Time to get creative. Other writers in my group had similar experiences, so we banded together and found other options, where there’d be enough potential customers, low overhead, and not too much competition. Here’s what worked for us:

FARMER’S MARKET – Our town holds a Farmer’s market Saturday mornings from late spring through early fall. We rented a space and began selling our books. Meeting with the public and being there to talk about our work generated many sales, on average ten books each week. Our success was largely due to the variety of genres we carried, from mystery to memoir to historical fiction, but tourists snapped up our short story anthologies, which focus on the island. And unlike produce, our books didn’t rot if they were left in the car.

CRAFT SHOWS – Last year we sponsored a book night at a local pub. This year we’ll participate in at least two holiday craft shows. Books make great gifts, and having them signed by the author makes them special. They’re easy to wrap and thanks to media rates, inexpensive to ship. Next year, look for our booth at the Coupeville Arts Festival in August, a two-day event that brings out thousands of shoppers looking for unique items.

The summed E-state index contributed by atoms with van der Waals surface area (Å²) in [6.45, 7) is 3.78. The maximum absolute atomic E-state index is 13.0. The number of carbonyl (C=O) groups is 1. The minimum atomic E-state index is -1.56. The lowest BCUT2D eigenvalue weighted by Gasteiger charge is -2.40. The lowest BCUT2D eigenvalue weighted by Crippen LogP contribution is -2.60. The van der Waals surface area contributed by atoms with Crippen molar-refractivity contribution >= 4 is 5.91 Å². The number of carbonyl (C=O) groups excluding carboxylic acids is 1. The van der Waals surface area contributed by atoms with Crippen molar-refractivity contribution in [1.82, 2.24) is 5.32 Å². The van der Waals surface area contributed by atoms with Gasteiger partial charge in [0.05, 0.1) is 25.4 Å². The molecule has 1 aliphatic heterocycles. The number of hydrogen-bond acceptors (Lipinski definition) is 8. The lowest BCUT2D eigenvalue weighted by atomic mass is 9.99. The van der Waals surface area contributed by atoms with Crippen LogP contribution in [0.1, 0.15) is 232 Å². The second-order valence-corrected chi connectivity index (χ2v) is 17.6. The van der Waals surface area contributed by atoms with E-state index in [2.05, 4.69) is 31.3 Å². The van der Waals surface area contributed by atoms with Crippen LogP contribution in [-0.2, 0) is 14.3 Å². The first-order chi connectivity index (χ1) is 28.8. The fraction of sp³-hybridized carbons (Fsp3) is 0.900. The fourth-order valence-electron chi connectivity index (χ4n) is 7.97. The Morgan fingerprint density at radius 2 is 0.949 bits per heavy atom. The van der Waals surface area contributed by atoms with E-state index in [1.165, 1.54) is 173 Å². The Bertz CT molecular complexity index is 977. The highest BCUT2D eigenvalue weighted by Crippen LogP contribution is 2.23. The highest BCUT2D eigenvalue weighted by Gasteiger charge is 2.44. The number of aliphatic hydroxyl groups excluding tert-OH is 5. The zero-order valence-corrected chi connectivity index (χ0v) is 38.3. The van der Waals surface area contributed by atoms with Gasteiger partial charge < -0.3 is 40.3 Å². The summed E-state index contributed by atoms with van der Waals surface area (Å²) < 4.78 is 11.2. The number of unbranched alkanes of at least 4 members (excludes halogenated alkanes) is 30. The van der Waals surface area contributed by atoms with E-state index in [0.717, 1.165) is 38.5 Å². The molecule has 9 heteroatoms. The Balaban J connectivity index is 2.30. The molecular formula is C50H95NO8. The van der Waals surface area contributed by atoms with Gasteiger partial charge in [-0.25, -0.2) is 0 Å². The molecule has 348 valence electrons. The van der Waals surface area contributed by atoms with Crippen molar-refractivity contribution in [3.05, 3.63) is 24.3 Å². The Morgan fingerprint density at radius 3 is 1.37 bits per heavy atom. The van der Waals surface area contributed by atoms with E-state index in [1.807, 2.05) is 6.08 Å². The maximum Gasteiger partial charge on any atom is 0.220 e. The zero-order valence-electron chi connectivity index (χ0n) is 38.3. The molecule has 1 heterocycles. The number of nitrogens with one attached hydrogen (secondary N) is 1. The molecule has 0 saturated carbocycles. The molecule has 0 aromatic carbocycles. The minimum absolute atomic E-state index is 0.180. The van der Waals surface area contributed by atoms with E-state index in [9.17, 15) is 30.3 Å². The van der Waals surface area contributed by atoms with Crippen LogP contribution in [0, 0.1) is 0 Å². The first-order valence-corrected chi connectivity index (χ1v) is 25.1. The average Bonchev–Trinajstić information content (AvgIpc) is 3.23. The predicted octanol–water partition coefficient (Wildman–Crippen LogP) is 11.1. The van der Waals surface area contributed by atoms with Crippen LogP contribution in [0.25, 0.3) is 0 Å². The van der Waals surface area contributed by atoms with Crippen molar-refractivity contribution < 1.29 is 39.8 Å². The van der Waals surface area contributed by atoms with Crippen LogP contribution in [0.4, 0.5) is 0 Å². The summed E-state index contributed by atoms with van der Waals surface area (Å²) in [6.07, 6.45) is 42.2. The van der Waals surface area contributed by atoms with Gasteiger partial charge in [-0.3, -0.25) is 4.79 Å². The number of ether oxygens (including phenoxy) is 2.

“LOCATION LOCATION LOCATION” – Author Avis Rector focused her book on Whidbey Island history. Go to any local Chamber of Commerce, or stay at one of our inns, and you’ll find her novel. Her earlier children’s book about visiting a farm is still available at farm stores throughout the country. Another author, Rowena Williamson, always features a Scottish deerhound in her novels, which she promotes on deerhound websites. My own unpublished mystery takes place in a library, inspired by my experience in library administration. It would be a great addition to a library gift store when it’s published. If your book ties in to a locality, profession, or activity, see if you can connect it to a related venue.